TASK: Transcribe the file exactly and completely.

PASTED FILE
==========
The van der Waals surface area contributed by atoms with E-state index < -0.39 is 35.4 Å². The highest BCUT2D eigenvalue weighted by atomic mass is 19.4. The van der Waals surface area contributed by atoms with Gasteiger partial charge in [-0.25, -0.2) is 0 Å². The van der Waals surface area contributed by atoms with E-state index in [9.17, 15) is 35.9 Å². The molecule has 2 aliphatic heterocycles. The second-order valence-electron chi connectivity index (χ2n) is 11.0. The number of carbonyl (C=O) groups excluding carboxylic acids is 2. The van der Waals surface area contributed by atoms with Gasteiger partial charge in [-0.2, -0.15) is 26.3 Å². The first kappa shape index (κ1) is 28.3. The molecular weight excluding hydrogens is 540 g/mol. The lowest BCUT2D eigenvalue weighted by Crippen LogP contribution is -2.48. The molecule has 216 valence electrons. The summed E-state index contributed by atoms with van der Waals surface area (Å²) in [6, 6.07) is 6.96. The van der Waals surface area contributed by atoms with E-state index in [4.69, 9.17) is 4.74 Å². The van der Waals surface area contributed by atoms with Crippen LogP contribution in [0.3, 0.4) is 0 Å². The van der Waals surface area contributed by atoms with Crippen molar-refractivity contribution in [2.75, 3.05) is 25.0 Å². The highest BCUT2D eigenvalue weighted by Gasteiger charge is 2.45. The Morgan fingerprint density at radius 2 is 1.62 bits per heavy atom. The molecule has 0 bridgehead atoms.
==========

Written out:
The van der Waals surface area contributed by atoms with E-state index < -0.39 is 35.4 Å². The highest BCUT2D eigenvalue weighted by atomic mass is 19.4. The van der Waals surface area contributed by atoms with Gasteiger partial charge in [-0.25, -0.2) is 0 Å². The van der Waals surface area contributed by atoms with E-state index in [9.17, 15) is 35.9 Å². The molecule has 2 aliphatic heterocycles. The second-order valence-electron chi connectivity index (χ2n) is 11.0. The number of carbonyl (C=O) groups excluding carboxylic acids is 2. The van der Waals surface area contributed by atoms with Gasteiger partial charge in [-0.2, -0.15) is 26.3 Å². The first kappa shape index (κ1) is 28.3. The molecular weight excluding hydrogens is 540 g/mol. The lowest BCUT2D eigenvalue weighted by Crippen LogP contribution is -2.48. The molecule has 216 valence electrons. The summed E-state index contributed by atoms with van der Waals surface area (Å²) in [6, 6.07) is 6.96. The van der Waals surface area contributed by atoms with E-state index in [4.69, 9.17) is 4.74 Å². The van der Waals surface area contributed by atoms with Crippen LogP contribution in [0.3, 0.4) is 0 Å². The van der Waals surface area contributed by atoms with Crippen molar-refractivity contribution in [2.75, 3.05) is 25.0 Å². The highest BCUT2D eigenvalue weighted by Gasteiger charge is 2.45. The Morgan fingerprint density at radius 2 is 1.62 bits per heavy atom. The molecule has 0 bridgehead atoms.